I Come From a Club Down Under

Vegas Seven dispatches one of its own to get the scoop on Marquee Nightclub in Sydney’s Star Casino

On the Sydney scene with Bob Shindelar

Is bottle service as popular in Sydney as it is in Las Vegas?

A few places offer bottle service. There are definitely some challenges in regards to the cultural aspect and rules with bottle sales [i.e., patrons are not allowed to pour their own drinks, and the bottle must be kept in a locked box on the table]. It’s not a brand-new concept to Sydneysiders, though not too many people in town do it the way we do it.

How does your marketing strategy differ from Las Vegas to Sydney?

When we first opened Tao Vegas we weren’t from Vegas. So I think we have done a lot of the same practices: going out, learning the market, not assuming what worked in New York would work in Vegas. One of the biggest differences is that the market here is more of a cocktail culture. They really like to have drinks and buy multiple drinks. Different types. So we built huge bars with tons of bartenders; made it real accessible for people to be able to buy drinks.

Regarding Las Vegas’ DJ craze, you have some of the same names appearing in your lineups, Redfoo and Afrojack, among others. Is there a strong interest in electronic-dance music?

What works in the U.S. is very popular here. Electronic music is very popular here, and so are R&B and mashups. We are using almost all the same DJs we use in Vegas. We are even using some here that we can’t get in Vegas.

For the last 20 years, Las Vegas-style hospitality has been skillful at transcending its borders. First, it popped up in Macau, with gaming palaces made in the image of Wynn and the Venetian; then in Singapore at mega resort Marina Bay Sands. But now it’s taken a truly lengthy trip and seeped down under—7,700 miles to Sydney.

So what happens when you take a few executives who were instrumental in launching Atlantic City’s Borgata (Larry Mullin and Victor Tiffany) and partner them with some of the nightclub industry’s most savvy movers and shakers (the Tao Group)? You get to write the ultimate chapter in the $870 million renovation of the Star, the only legal casino in New South Wales.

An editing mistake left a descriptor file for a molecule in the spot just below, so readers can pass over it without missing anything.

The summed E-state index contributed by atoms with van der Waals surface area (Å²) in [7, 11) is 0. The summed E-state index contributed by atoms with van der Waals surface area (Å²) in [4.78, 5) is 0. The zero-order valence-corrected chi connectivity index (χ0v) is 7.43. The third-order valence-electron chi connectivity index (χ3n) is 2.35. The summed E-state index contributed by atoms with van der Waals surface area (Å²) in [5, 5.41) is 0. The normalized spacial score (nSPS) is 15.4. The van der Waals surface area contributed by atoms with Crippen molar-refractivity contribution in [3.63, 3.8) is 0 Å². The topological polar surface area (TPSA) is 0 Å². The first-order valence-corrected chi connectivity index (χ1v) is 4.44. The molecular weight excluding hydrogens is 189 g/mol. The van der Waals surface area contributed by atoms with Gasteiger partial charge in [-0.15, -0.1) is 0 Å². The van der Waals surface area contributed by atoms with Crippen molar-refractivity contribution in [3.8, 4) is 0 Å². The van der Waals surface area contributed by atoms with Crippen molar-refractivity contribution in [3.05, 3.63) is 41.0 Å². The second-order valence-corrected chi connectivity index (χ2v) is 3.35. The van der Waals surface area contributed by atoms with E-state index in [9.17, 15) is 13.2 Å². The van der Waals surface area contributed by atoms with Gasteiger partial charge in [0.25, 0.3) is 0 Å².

Over Thanksgiving vacation 2009, Andrew Goldberg from Marquee New York, Brandon Roque from Tao Las Vegas and Marquee co-founder Noah Tepperberg ventured to Sydney to check out the property advice of Mullin and Tiffany who had recently joined Echo Entertainment Group, the company charged with re-envisioning the Star.

“[Larry and Victor said] we’re taking over this amazing property and developing it into a Vegas-style casino-resort. Great location, great city,” Tepperberg says.

They boarded a plane with the expectation of the unexpected and were happily surprised when they arrived at the Star Sydney. “We fell in love with the place, and saw the potential,” Tepperberg says. “We went back to the States and started telling my partners we have to go to Sydney and do this. We spent about two years working on the project, working on the deal. Hopefully everyone will see that our instincts are right. This place has definitely been built on instinct.”

Marquee Nightclub at the Star Sydney opened in late March with a purple-carpet flurry that could have only been influenced by its older sister, Marquee in the Cosmopolitan. Among the familiar faces in attendance was Tao Group’s Bob Shindelar.

“I feel like I am living in the Venetian, and it’s New Year’s Eve every day,” says Shindelar, who is Marquee Sydney’s marketing director. He opened Tao Asian Bistro and Nightclub in 2005 in Las Vegas, and served as its VIP services and marketing manager until moving to Sydney seven weeks before Marquee’s opening, where he assumed the role of director of marketing. “I went from being director of VIP services to a creative artist and architect to DJ and everything that could possibly be rolled into a nightclub operator,” he says.

Designed by New York-based firm iCrave, Marquee Sydney measures just shy of 20,000 square feet, one-third the size of its counterpart. Like Marquee Las Vegas, it has three rooms: the main room, the Boom Box room and the Library. Special details include rainbow-colored hologram wallpaper and a 30-foot LED wall in the DJ booth that parts to showcase a hidden VIP room, which can accommodate a headliner and all of his or her friends. Scattered throughout are lighting fixtures made from skateboards and stadium-style banquettes with purse drawers. The communal powder room boasts a champagne bar and spectacular view of Sydney Harbor. State-of-the-art in every respect; the lighting and video are controlled by iPad.

Using technology to its fullest was a theme that continued during the opening events, where Tepperberg witnessed a sight he won’t soon forget: “My favorite moment from the opening was watching [LMFAO’s] Redfoo show Will.i.am how to DJ from his iPhone.”

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Kaskade. Benny Benassi. Above & Beyond. While you may be familiar with the superstar residents that headline Marquee Nightclub, a DJ who’s climbing the ranks also regularly calls Marquee home. With solid, original productions, revered bootlegs, such as his versions of Snow Patrol’s “Chasing Cars” and Axwell’s “Heart Is King” vs. R.E.M.’s “Losing My Religion,” plus his Concentrate podcast, Blake Jarrell has been a fixture at Marquee since the club’s opening.



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